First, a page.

Optimization with Applications in Portfolio Choice

  • Summer schools
  • Department of Mathematics
  • Application code SS-ME201
  • Starting TBC
  • Short course: Closed
  • Location: Houghton Street, London

Please note: This course will not be running as part of the 2021 programme. However, you may be interested in our confirmed courses. 

The aim of this course is to impart knowledge and develop understanding of optimization theory. Although emphasis is placed on problems of optimal investment and consumption, the techniques developed are applicable to problems arising in economics and several other areas.

What is the best composition of assets in a portfolio? What is the minimal amount of fuel needed to launch a spacecraft to orbit? How much daily exercise is optimal? These seemingly unrelated questions have one thing in common: to answer them one has to optimize. Optimization permeates our daily life, and the ability to act optimally distinguishes success from failure. This is especially true in the world of finance, where bankruptcy may be the result of wrong investment decisions.

The course studies several approaches to solving constrained and unconstrained static as well as dynamic optimization problems. The theory covered is exemplified by applications such as the Markowitz portfolio selection problem and the Merton optimal investment problem. To introduce the optimal investment problem, the multi-period binomial tree model for a financial market is introduced and the concepts of arbitrage and self-financing portfolios are discussed.

The course is relevant to students pursuing a degree in a quantitative subject who are interested in finance, as well as to students majoring in finance or economics who want to hone their quantitative skills. The course is largely self-contained and relevant mathematical background, such as elementary probability theory and properties of functions, is thoroughly reviewed. 


Session: TBC
Dates: TBC
Lecturers:  Dr Albina Danilova and Professor Mihail Zervos


Programme details

Key facts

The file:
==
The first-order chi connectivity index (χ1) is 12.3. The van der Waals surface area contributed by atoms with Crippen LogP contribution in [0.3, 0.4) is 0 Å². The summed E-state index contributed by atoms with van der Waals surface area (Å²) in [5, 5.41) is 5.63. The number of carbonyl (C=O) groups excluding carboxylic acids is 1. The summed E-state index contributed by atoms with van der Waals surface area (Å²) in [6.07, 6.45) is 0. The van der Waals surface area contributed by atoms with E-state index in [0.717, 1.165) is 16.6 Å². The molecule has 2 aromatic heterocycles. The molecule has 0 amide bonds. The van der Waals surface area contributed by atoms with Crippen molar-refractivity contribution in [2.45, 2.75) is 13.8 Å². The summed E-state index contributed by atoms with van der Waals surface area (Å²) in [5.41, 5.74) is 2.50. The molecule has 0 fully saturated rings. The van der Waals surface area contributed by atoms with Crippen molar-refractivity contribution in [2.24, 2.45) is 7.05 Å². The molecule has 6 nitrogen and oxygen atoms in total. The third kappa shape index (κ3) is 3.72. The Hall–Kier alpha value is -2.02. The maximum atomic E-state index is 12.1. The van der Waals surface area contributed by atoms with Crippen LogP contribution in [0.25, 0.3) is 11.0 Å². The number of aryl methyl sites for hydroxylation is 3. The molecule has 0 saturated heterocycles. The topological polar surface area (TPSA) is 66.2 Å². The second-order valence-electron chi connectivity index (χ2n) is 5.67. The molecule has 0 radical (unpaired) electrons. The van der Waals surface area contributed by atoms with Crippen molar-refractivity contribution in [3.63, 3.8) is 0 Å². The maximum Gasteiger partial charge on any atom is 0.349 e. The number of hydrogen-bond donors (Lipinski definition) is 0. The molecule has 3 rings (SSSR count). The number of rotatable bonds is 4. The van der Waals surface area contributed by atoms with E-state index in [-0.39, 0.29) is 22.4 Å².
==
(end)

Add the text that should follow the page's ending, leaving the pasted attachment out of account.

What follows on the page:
Level: 200 level. Read more information on levels in our FAQs

Fees:  Please see Fees and payments

Lectures: 36 hours 

Classes: 18 hours

Assessment*: Two written examinations

Typical credit**: 3-4 credits (US) 7.5 ECTS points (EU)

*Assessment is optional

**You will need to check with your home institution

For more information on exams and credit, read Teaching and assessment


Multivariate calculus and linear algebra at lower undergraduate level.

Programme structure

  • Unconstrained optimization
  • Numerical methods for finding a local minimum or maximum
  • Optimization with equality constraints - Lagrange theorem
  • Numerical methods for solving a constrained optimization problem
  • The one-period Markowitz portfolio selection problem
  • Bellman's dynamic programming principle
  • Multi-period binomial tree model for a financial market
  • Arbitrage and self-financing portfolios
  • Agent preferences and the Merton optimal investment problem

Course outcomes

Students learn how to approach a wide range of optimization problems both theoretically and numerically. They also get exposure to financial modelling and basic financial concepts, such as arbitrage and self-financing portfolios. 


The LSE Department of Mathematics is internationally recognised for its teaching and research. Located within a world-class social science institution, the department aims to be a leading centre for Mathematics in the Social Sciences. The Department of Mathematics was submitted jointly to REF 2014 with LSE's Department of Statistics: 84% of the research outputs of the two departments were classed as either world-leading or internationally excellent in terms of originality, significance and rigour.

The Department has more than doubled in size over the past few years, and this growth trajectory reflects the increasing impact that mathematical theory and mathematical techniques are having on subjects such as economics and finance, and on many other areas of the Social Sciences.

On this three week intensive programme, you will engage with and learn from full-time lecturers from the LSE’s mathematics faculty.

Reading materials

-   D. Bertsekas, Constrained Optimization and Lagrange Multiplier Methods, Athena Scientific, 1996. [recommended]

-   J. E. Ingersoll, Theory of Financial Decision Making, Rowman & Littlefield, 1987. [recommended]

-   R. K. Sundaram, A First Course in Optimization Theory, CUP, 1996. [required]

*A more detailed reading list will be supplied prior to the start of the programme

**Course content, faculty and dates may be subject to change without prior notice

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